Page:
Vye blinked. “I don’t have the cooking Skill. But I grew up cooking a lot, so it shouldn’t be much of a problem.
Marry and Wilbur exchanged a long glance. Marry’s eyes were heavy with meaning as she gazed soulfully at him. Wilbur winced. Marry’s eyes remained cold.
Coughing lightly, Wilbur turned back to Vye. “Uh… actually, why don’t we just order take-out? It will be so much simpler.”
Hours and a dozen pizzas later, Vye and Wilbur were once more alone after Marry wandered off to recover from the veritable feast that she had just inhaled. Wilbur was bubbling like a shaken sprite. “Did you see her face when you said you didn’t have the Cooking Skill? Who knew marrying a chef would have made her so entitled.”
Vye pressed her lips tightly together. They didn’t even trust me to make a pizza! I handled Tatiana’s entire schedule at Erickson Steel. When needed, I was trusted to fill in every step in the forging process. People begged me to be more involved. And yet now…
Casually, Wilbur pulled the ticket for the lottery out of his pants pocket and put it on the table between them.
“I want… to earn this. I don’t deserve this gift.” Vye said through gritted teeth. Immediately afterward, she was mortified.
She hated the sleazy way the phrase had sounded, especially after spending so much time with the couple. There was not a chance in hell that Vye was willing to sleep with this man. It was just the least insulting version of the fact she didn’t want to owe him anything and her mouth moved faster than her filter. She also hated that she had to say it to Wilbur, who had been such a vicious flirt in her memories. She hated saying it after having such a fun time with Marry.
But Wilbur just released his charming smile and didn’t comment on the phrasing. Instead, he simply said. “I admire your spirit. I felt the same when I started my first restaurant in the Orchard. We should all start out with such a bold ambition. But it was only after I had really gotten my feet under me that I realized how many people had helped me without me realizing it.
“Whether it was acquiring funding, speaking with the patient architects and builders who were willing to listen to my constant demands for the layout, or negotiating with the administration of Orchard allowing for a unique method of tax collection, I couldn’t have gotten here alone. The people with power I met looked at me and gave me the chance to prove myself. Without that support, my small restaurant would have failed. And that’s, I think, why I fell in love with the Orchard. Everyone here is working together to build something worth having.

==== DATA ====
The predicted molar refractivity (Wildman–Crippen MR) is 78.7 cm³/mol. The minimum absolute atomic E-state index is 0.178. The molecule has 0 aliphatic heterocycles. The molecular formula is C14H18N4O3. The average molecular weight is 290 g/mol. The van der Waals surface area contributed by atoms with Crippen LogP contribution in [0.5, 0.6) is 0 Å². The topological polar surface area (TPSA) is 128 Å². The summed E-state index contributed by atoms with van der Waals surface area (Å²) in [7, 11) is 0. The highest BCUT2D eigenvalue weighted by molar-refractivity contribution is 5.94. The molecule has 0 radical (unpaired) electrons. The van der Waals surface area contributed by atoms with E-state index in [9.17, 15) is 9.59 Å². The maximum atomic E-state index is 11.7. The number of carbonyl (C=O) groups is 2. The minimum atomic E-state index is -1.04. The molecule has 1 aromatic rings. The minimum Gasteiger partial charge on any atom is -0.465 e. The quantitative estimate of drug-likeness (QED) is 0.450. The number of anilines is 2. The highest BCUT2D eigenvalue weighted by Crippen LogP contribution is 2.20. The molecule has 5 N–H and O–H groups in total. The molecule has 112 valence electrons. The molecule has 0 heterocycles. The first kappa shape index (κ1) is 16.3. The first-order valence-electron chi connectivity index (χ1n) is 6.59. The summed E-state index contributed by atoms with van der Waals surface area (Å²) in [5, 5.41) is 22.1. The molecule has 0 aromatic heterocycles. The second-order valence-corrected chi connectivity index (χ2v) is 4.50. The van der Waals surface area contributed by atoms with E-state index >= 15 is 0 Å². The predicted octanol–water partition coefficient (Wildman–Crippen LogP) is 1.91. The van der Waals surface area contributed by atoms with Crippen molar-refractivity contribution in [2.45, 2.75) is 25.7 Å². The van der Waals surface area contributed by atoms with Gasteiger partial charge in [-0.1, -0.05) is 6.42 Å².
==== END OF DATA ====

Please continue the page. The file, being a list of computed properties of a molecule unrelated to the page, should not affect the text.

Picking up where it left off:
“Now I have four locations, and one of them is in the running for best restaurant in the Orchard. I achieved that honor because I gave a kid without the Cooking Skill a chance when he was fresh out of the time freeze. At the time I had more pull than I knew what to do with. But I still remembered how close I had been to failing. To such a determined kid... could I refuse the same chance I received?
“But I didn’t do it alone. The workers in this district, back when it was just scaffolding and a sketch in the dirt, had to walk a half mile back to the closest restaurant at which they could afford to eat. But because of the distance, they often had to skip lunch or let someone off early and carry it back.
“I didn’t have any money for a building when I came here. The next best thing I could buy was tables. I just came out to the place where people were working all day and set my tables up in the muddy paths they called a street.”
Then, Wilbur winced. “And man, if you could taste what I served then as food… I had to make such large batches that the process really lowered the quality of the taste. But I was the one who came to give them what they needed. So they were loyal when I finally could set up shop in an actual building. For the longest time, they were my only customers. No matter how low my Cooking Skill was, they still ate it.
“Now… it’s hard to say which of us needed the other more.” Wilbur slapped his cheeks. “But we both needed each other. There is no shame in that.”
Vye just looked at Wilbur as she slowly digested what he said.
His smile lessened somewhat. “I get the desire for independence. More than any other time, the System has made it so that there are threats that will end our lives as quick as breathing. But even the Ghosthound received help to become what he is today.”
“...I thought the Ghosthound was the one who helped everyone else?” Vye asked quietly. She remembered Randidly’s burning emerald eyes, surveying the entirety of Erickson Steel.
“Maybe, but he also worked closely with Senator Firefly for quite a while. He made the big push for the Orchard. The two are really close.” Wilbur shrugged. “With monsters surrounding us… humanity needs to band together. That’s the only way we can win over this fucked up System.”
Very slowly, Vye chewed her lip. “But… why me? Why help me? Let’s be honest; we weren’t that close. I don’t even know why I came to visit. It’s just-”
“-it’s just that we, to each other, are the only people that we knew from before,” Wilbur said quietly. “I wasn’t in the original batch of people, but I was one of the first rescued. There will people waiting to assist our escape. And still, everyone else who was there with me… died.”
With a sigh, Wilbur pushed the ticket across the table toward Vye. “Nostalgia is a strange thing. Even though we weren’t close, you are the only living link to my previous life. Vye, I’m about to have a son in this fucked up world. He’s going to need to live here, and I’m going to pray every day that he doesn’t piss off the wrong Level 50 Barbarian or wander into a Raid Boss nest.”
Wilbur’s hand clenched into fists. “If I help you now, someday you might be able to help him. And then he will save someone else and humanity…”
Shaking his head, Wilbur seemed abruptly exhausted by his previous emotions. “Well, I don’t know much about humanity. But you remind me that things were once better, and that can happen again. So think of it as an investment in the world, for my son’s sake. You always had too many ideas to just be buried on the project team of some corporate schmuck. We need people like you, Vye. Out there, given wings to make the world a better place. So… this is just me... with paste and feathers.”
After ten seconds, Vye nodded and took the certificate. Her hands were trembling. “What… ah… have you picked out a name for your son?”
Wilbur’s wide smile made a sudden comeback. “Heh. Marry isn’t such a fan, but… I really want to name him Wilbur Jr. To preserve the noodle shop legacy…!”
Vye eyes tightened as she resisted an urge to groan audibly. You are still such a douche.